• chrisdumigan

Multiple Performers (See below ) : Gorgeous Guitar : Best Loved Classical Guitar Music :CD



PIAZZOLLA: Libertango; ALBENIZ (Arr N.Kraft ) : Suite Espanola No1 Op47 : MOREL: Danza Brasilera: TARREGA : Capricho Arabe; Gran Vals; Recuerdos de la Alhambra: MYERS : Cavatina (from the Deer Hunter): VILLA – LOBOS : Choros No1 in Em W161 ‘ Choro Tipico’: RODRIGO: Fandango from 3 Piezas Espanolas: BARRIOS MANGORE: Un Sueno en la Floresta (Souvenir d’un Reve); Andante Religioso from La Catedral : DOMENICONI :Presto from Koyunbaba Op19: BROUWER: La Huida de los Amantes from El Decameron Negro : SOR: No12 in Dm from 24 Progressive Lessons Op31: MORENO TORROBA: Jeringonza from Aires de la Mancha : DE FALLA: Danza Ritual del Fuego from El Amor Brujo (Arr C. Gruber and P .Maklar for 2 guitars): PONCE : Estrellita from 2 Canciones Mexicanas: BACH: Tempo di Bourree from Violin Partita No1 in Bm (arr V.Hoh):PAGANINI: Caprice No24 in Am , from 24 Caprices for solo violin Op1 MS25

PERFORMERS :

Victor Villadangos , Ana Vidovic; Norbert Kraft; Andrea Bissoli; Dale Kavanagh; Antigoni Goni: Celil Rafik Kaya; Mats Bergstrom; Elena Papandreou : Pepe Romero; Duo Gruber and Maklar; Adam Holzman; Irina Kulikova; Volker Hoh; Ali Arango and Marco Tamayo.

Naxos 8578176 : CD

The CD starts with an exciting and yet beautiful arrangement of Piazzolla’s Libertango as played by Victor Villadangos. Morel’s Danza Brasiliera really moves, and a fair bit faster than a lot of guitarists take it, but this another great piece by a wonderful composer I have been lucky enough to meet some years ago, and watch him play. Indeed Morel is a man who has written such a large amount of great music, that it is always nice to hear such a fine performance as this by Celil Rafik Kaya. After a nice recording by Norbert Kraft of Myers’ Cavatina, we find a slightly moody and thoughtful Choros No1 by Villa Lobos before a bitingly sharp version of Rodrigo’s Fandango, always a very difficult piece to bring off, which Dale Kavanagh manages superbly well, and sounding quite different from John William’s landmark recording from many years ago, which is the place where I first came across this strangely beautiful piece of writing. The works of Barrios have a special place in my heart, as anyone who has followed my story will know, and this Un Sueno en la Floresta , one of the best tremolo pieces ever written , as performed by Antigoni Goni, is one of the finest I have heard. Then we get the final movement of one of the 20th Century’s masterpieces, Carlo Domeniconi’s Koyunbaba with its very unusual guitar tuning and devastatingly difficult writing that Celil Rafik Kaya brings off superbly as if it was a mere walk in the park! The Gran Vals of Tarrega as played by Mats Bergstrom is a large musical contrast to the previous, and anyone who thinks they don’t know the piece, will at least recognize one of the opening lines as the one used by Nokia for its ring tones back in the 1990s! Elena Papandreous follows with the fifth movement from Leo Brouwer’s El Decameron Negro, a relative rarity that is modern but accessible, as so often is the case with Leo Brouwer’s superb guitar writing. A relative Sor rarity follows from Norbert Kraft, in a stylish and nicely controlled rendition of the 12th of the 24 Progressive Lessons Op31. It never ceases to amaze me how musical Sor’s studies prove to be, whilst other writers of his day, failed miserably to manage to make their studies more than just technical exercises, though they tried very hard. After Moreno Torroba’s beautifully tuneful Jeringonza comes the only piece that is not a solo, with the Duo Gruber and Maklar excitingly rendering a fine performance of De Falla’s Danza Rituel Del Fuego from El Amor Brujo. Manuel Ponce’s most famous composition was one he never benefited monetarily from as he innocently sold off the rights to it, after which it became a worldwide success in many formats, no doubt making the new owners of the piece, very rich in the process. Estrellita gets a warm and emotional performance from Adam Holzman here. A nice and technically superb version of one of Bach’s most famous instrumental movements by Volker Hoh, leads onto Ali Arango’s moving 2nd movement of La Catedral from Barrios. However the real fireworks are saved for the final work the famous 24th Caprice, originally for violin by Paganini, as played here by Marco Tamayo. Anyone who can play this successfully on the guitar has my utmost respect and Tamayo dispatches it all wonderfully well.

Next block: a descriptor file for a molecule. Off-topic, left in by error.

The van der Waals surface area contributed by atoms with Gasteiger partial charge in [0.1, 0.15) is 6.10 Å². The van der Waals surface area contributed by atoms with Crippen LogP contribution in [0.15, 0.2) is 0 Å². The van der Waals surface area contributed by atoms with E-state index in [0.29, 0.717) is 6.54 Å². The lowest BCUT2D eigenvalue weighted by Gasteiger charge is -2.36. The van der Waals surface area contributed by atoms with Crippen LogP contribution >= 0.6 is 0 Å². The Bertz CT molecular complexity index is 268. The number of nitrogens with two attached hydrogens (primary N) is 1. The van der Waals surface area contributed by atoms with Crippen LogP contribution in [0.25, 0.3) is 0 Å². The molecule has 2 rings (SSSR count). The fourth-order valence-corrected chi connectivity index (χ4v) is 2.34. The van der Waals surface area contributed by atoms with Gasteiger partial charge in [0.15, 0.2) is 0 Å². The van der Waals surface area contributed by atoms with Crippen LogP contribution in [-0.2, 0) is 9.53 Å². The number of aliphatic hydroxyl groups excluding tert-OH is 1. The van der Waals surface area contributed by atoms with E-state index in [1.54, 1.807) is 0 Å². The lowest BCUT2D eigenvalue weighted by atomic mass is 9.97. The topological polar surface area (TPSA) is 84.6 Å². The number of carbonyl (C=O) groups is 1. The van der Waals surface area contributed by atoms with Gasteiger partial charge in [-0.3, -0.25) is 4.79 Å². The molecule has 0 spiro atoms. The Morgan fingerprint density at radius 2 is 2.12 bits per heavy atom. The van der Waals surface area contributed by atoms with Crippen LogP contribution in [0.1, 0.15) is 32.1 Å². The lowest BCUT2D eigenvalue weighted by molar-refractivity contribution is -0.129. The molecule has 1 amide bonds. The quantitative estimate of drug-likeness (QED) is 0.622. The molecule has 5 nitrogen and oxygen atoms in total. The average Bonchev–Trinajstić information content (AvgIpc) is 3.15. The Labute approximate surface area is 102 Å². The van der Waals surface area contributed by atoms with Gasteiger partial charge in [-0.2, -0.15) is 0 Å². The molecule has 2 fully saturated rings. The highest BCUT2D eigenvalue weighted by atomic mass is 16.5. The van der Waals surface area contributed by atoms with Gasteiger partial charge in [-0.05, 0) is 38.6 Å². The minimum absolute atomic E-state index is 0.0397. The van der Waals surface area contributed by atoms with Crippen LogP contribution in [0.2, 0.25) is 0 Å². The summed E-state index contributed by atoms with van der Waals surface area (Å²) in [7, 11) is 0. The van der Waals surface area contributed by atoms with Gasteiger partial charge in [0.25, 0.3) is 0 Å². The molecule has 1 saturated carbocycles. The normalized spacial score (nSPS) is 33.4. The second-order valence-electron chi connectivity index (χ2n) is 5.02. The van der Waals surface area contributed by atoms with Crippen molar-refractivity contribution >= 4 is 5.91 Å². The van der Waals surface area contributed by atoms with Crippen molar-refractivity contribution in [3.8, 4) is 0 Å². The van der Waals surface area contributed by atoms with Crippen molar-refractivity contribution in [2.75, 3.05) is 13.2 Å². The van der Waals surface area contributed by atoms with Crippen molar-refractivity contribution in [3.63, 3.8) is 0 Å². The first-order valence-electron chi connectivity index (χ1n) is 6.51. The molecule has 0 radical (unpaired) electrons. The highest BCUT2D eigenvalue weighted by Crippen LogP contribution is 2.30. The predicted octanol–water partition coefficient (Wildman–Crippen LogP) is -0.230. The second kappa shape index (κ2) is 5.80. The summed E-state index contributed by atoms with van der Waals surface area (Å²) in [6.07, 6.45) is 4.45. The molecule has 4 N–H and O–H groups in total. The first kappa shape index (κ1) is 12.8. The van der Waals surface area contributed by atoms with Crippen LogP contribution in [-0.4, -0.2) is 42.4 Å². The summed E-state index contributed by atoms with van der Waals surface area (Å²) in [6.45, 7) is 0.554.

So in summation, this is a very varied recital of some quite rare pieces, mixed in with the off few that you will have multiple times already, but at the Naxos price, and with these brilliant and very varied performances by some wonderful players, it is worth the few pounds you will need to get it!


Chris Dumigan


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